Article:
Several inmates, mostly murder accused, had to be removed from the Port-of-Spain Eighth Magistrate’s Court yesterday, after they began shouting and cursing after realising their matters could...
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The life of a leper
In 1927, Archbishop John Pius Dowling arrived at the newly-commissioned leprosarium on Chacachacare to bless and consecrate the chapel and convent of the Dominican Sisters. It was not altogether a joyous occasion since one of their Order, Mother Marie, was now a leper herself having contracted the dread disease in service to the patients.
There was also an early trauma to cope with since on July 17, 1928, a storm struck the island and the roof of the convent was blown away, forcing the sisters to seek shelter among the patients. Moreover, the launch which transported them from Marine Bay to the lepers’ village was driven aground and destroyed.
The sisters were assisted in their medical duties by paid government nurses who, for twice the normal salary, lived on the island in a “two weeks on-two weeks off” shift system. Understandably, the zeal of the paid nurses for the care of the lepers was not equal to that of the nuns.
Life for the lepers was not easy by any stretch of the imagination. Males were housed at Cocos Bay and females at Sander’s Bay, which were connected by a bridle path. Because water was scarce and rationed, those who were able presented themselves at the concrete cisterns every morning with a container to obtain a scanty supply from the custodian. They were not allowed to bathe in the sea either and those caught wading out more than waist-high were clapped in a small jail at La Tinta Bay.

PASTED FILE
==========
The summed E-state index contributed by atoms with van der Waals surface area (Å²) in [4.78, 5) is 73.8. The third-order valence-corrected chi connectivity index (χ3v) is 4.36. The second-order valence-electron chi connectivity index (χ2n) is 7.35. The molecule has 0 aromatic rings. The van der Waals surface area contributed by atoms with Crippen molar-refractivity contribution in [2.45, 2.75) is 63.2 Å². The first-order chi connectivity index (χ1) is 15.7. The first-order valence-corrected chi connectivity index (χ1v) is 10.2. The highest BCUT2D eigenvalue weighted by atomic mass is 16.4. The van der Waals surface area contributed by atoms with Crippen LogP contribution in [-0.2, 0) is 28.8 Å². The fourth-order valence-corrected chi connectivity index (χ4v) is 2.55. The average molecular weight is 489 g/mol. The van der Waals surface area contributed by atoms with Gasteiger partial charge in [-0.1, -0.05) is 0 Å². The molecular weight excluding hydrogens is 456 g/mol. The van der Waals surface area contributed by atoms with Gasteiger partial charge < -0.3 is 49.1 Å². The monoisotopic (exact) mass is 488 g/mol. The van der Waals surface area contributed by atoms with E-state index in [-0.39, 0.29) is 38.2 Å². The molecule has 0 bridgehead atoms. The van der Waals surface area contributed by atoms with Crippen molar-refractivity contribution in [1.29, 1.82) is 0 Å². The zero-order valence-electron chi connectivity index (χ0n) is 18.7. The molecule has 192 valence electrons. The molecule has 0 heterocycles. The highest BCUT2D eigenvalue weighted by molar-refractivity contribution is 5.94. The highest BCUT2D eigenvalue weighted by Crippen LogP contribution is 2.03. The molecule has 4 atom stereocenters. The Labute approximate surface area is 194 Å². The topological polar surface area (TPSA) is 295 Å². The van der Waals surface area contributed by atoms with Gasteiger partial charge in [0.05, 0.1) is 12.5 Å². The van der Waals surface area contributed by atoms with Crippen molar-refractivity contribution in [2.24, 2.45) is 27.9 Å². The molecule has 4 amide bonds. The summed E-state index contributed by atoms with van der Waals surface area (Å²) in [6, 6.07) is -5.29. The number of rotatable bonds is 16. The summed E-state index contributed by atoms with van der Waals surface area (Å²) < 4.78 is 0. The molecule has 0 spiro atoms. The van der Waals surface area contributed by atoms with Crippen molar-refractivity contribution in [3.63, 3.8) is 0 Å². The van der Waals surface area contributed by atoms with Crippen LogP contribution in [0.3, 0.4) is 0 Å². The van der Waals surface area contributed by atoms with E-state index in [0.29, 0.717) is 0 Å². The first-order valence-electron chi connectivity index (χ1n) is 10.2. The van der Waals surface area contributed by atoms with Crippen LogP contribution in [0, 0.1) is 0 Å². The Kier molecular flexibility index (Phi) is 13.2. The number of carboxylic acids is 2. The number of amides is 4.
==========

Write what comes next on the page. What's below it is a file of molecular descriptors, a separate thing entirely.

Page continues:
Food was also poor and in short supply but the patients were not allowed to fish to supplement their rations. There was, however, a small vegetable garden where some corn, tomatoes and ground provisions were grown for use in the mess hall. In one of the uninhabited bays, pigs, fowls and goats were reared to provide meat and eggs.
Those not rendered immobile by their affliction worked at small tasks in the patients’ village at Sander’s Bay for 25 cents a day. Women were taught needlework and crochet and assisted in the mending of linens. Needless to say, there was no such thing as visitation rights since relatives were not allowed on the island nor could the patients leave for extenuating circumstances such as bereavement. A strict watch was kept on the main jetty to ensure that no unauthorised contact from the mainland took place.
In the early 1930s, Dr Urich was the medical superintendent. Unlike the kindly Dr Ferdinand De Verteuil, who for years was in charge of the leprosarium at Cocorite and oversaw the move to Chacachacare, Dr Urich was perceived by the patients as a hard man. This perception was only heightened in 1934 when he decided to cut the stipend paid to working patients from 25 cents to 12 cents.
The little money the patients earned allowed them to purchase small comforts of life whenever the government steamer visited the island on its mail run. In response to this measure, the patients went on strike and raised a howl of protest which ended in the colonial secretary dispatching a commission of enquiry to the island and restoration of the old wage. While there, the commissioners observed the almost complete lack of recreational facilities for the inmates and ordered the issuing of cricketing gear and other equipment as well as the construction of a sports ground.
Sander’s Bay, however, contained one grim reminder to all patients about their eventual fate. Fronting the sea on the eastern side was a small box-like structure that served as a morgue. On the hillside behind, the slope was cleared of trees and dotted with plain white wooden crosses. The sisters were not spared either. In 1935, Sister Ena was diagnosed with leprosy and went to Sander’s Bay where she lived in a cottage shared with Mother Rose who was to die in 1937.
Her remains were interred at the patients’ cemetery which is now lost in the scrub forest which has covered the site. In later years, a plaque was raised to her memory in the graveyard of the sisters. Whenever a sister passed away, the steamer servicing the island would make a circuit and blow its horn three times while a flag flew at half-mast on deck.
Leprosy was not the only danger. The rigorous workload combined with the general hardship of life on Chacachacare took its toll on the sisters, many of whom were now old women, having given a lifetime of dedicated service that began at Cocorite.
•Next week, we conclude our look at the Chacachacare Leper Colony.